Listen to the voices on the margins


“When the angels went away from them to heaven, the shepherds said to one another, ‘Let us go, then, to Bethlehem to see this thing that has taken place, which the Lord has made known to us.’ So they went in haste and found Mary and Joseph, and the infant lying in the manger. When they saw this, they made known the message that had been told them about this child…” (Luke 2:15-20).

This wondrous revelation from Luke’s Gospel for the Mass of the Nativity of the Lord at Dawn inspires each of us, the shepherds of our world today. We are the 21st-century successors of these first-century evangelizers. What better way to contemplate our role than to participate in local conversations for Synod 2021-2023. The Diocese of Davenport has just completed a guidebook to assist us in making those conversations happen in a meaningful way, and it is available online ( Listening sessions begin now through April 29.

The Synod on Synodality in the Diocese of Davenport responds to Pope Francis’ request to Catholics around the world to think about and reflect on what it means to be a Church that listens to one another. He delayed the scheduled World Synod of Bishops from 2022 to 2023 to allow more time for this inclusive listening process. A synodal church, as diocesan Evangelization Director Patrick Schmadeke observes “… is the people of God journeying together in a posture of ongoing discernment about the direction to which the Holy Spirit is calling us.”

Schmadeke and other members of the diocesan Synergy Committee produced a guidebook incorporating essential elements of the Vatican Synod Handbook (Vademecum) and a diocesan approach to fostering conversation. Many of us might view the Church as a pyramid, a top-down institution where the pope, bishops, priests and deacons do the talking and teaching, and the rest of us do the listening. Now imagine the Church as a circle in which all of us gather in Christian fraternity for conversation. While visiting with one another and listening to one another, we listen together to the Holy Spirit.


Our conversation emphasizes listening to one another with the aim of understanding rather than of responding. The diocese offered training sessions for parish representatives to help lead the way in these conversations and to serve in a consultative and liaison capacity for the synod. They should be active listeners, natural collaborators who have a heart for the Church’s mission of evangelization. Others may join them, depending on the parish’s needs for engaging in the synod process.

When, where and how the conversations take place is up to each parish. The guidebook encourages prayer, discernment and dialogue to identify existing structures in the parish that might play a key role in the synodal journey. Parish councils, evangelization committees, prayer groups, volunteer networks and parish mentors are good leaders and structures to engage in leading the synod process. A central goal of the synod is to listen to people we do not usually hear from. They may have been part of our parish at one time or never a part of our faith communities.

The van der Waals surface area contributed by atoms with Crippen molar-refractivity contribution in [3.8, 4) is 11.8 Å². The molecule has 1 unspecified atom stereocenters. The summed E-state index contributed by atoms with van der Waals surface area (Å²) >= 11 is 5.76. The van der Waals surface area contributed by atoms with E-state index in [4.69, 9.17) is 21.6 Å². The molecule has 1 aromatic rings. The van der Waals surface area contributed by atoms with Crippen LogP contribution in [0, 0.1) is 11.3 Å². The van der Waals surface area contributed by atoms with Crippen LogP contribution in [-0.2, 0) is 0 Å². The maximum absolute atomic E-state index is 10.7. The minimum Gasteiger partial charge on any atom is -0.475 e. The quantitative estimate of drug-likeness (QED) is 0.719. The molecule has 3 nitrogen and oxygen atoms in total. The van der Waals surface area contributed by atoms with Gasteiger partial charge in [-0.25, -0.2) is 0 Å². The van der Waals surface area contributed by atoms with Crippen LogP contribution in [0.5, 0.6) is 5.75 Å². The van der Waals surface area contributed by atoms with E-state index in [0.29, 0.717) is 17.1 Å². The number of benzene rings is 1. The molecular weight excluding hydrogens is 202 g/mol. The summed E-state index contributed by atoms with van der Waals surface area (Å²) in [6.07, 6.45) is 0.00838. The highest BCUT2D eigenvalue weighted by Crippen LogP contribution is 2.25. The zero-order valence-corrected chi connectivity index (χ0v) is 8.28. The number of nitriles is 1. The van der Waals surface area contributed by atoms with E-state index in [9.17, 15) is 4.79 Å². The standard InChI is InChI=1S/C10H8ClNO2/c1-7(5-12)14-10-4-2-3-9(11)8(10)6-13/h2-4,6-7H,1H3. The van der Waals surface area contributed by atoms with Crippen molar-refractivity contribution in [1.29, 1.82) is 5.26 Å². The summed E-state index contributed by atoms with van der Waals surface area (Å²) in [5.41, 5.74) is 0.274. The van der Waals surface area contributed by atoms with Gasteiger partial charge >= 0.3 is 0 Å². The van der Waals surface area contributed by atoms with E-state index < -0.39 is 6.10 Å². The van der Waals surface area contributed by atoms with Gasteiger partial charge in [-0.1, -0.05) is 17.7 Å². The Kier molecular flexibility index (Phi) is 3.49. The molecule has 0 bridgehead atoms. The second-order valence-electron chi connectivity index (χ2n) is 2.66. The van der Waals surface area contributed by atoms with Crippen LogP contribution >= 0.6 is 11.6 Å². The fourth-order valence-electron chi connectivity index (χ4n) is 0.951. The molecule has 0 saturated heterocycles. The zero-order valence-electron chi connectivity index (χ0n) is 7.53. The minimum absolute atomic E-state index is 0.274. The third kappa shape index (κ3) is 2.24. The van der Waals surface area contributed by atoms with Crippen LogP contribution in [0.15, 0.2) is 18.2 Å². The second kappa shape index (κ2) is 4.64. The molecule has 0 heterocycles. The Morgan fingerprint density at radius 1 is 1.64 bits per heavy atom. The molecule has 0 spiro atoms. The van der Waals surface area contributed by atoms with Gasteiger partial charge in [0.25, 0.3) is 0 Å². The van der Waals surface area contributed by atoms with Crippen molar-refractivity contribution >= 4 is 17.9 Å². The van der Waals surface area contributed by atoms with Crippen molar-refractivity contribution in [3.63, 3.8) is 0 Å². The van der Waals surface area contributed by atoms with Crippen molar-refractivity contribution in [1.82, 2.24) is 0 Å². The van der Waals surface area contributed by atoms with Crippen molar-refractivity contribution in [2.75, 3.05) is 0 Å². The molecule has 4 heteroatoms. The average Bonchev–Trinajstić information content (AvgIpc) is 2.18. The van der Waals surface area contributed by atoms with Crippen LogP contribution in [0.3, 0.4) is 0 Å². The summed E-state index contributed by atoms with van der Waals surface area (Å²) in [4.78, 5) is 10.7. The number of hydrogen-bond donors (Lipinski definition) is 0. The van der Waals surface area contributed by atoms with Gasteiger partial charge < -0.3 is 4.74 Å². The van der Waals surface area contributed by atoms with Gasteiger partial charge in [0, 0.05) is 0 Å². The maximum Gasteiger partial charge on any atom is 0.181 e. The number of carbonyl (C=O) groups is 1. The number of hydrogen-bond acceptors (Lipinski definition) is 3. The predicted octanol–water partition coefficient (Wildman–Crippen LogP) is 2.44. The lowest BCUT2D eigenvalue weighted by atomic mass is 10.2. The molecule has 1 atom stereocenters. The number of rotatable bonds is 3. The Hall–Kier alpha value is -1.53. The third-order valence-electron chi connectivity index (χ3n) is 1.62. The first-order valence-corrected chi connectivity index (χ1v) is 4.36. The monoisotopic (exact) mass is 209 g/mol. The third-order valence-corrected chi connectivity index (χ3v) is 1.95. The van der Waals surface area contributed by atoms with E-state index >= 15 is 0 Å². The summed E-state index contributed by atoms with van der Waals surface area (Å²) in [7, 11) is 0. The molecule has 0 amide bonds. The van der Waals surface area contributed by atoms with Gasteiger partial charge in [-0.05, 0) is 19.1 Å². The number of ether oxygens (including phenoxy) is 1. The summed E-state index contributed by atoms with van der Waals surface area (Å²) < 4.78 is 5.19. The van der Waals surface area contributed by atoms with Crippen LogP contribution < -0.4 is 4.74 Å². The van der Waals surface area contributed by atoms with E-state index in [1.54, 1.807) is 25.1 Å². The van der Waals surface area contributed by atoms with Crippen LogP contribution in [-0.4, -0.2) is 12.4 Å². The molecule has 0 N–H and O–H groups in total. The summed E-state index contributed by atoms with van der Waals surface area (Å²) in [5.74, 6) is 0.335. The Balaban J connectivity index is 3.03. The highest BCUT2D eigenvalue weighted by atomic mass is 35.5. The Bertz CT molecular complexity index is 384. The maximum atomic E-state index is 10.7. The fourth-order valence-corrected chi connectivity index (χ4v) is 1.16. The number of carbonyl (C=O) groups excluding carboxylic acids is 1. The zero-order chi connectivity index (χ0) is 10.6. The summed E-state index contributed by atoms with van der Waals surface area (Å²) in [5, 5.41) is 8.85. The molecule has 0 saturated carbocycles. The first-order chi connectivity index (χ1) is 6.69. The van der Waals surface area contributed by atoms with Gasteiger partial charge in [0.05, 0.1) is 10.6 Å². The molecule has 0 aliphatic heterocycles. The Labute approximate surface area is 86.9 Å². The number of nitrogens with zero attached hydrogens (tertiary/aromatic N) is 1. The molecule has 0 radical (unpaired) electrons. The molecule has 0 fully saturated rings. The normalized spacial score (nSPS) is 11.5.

The guidebook provides a template for facilitating a conversation in a variety of places: Catholic-owned businesses, community colleges, Catholic schools, community outreach centers, day centers for adults with disabilities or for older adults. Listening sessions could take place at food pantries, homeless shelters, family resource centers, jails, malls/shopping centers or places where local artists and musicians gather, among other ideas.

One of the creative ideas for conversations is the “58,000 cups of coffee” initiative, an invitation to each of us to have one-on-one conversations with another person. Members of the Synergy Committee brewed up the initiative in response to the annual diocesan “Mass counts” for 2021. This year’s count totaled just over 19,399 persons in our pews across the diocese, a little more than 60% of the 30,000+ people in our pews in 2019, pre-pandemic. If each of the 19,399 people has three, one-on-one conversations during the diocesan synodal process, they will have engaged 58,000 individuals. Who knows where the Spirit might lead them?

The guidebook envisions one-on-one conversations with someone in our pews, someone who hasn’t been in our pews since the pandemic, and someone who has never been a part of our faith community or stopped practicing religion at some point. So, what kind of questions do we ask? First: based on your personal experience, what fills your heart and what breaks your heart about the Catholic Church (e.g. in your parish and beyond your parish)?

We need to create an environment for listening in which all people feel welcome and know that their voice is valued and heard. We must be especially mindful of those voices that often go unheard, inside and outside our faith communities.

Like the shepherds in Luke’s Gospel, we (shepherds with a small “s”) have received “good news of great joy that will be for all the people. For today in the city of David a savior has been born for you who is Christ and Lord” (Luke 2:1-14). May the listening begin.

Barb Arland-Fye, Editor

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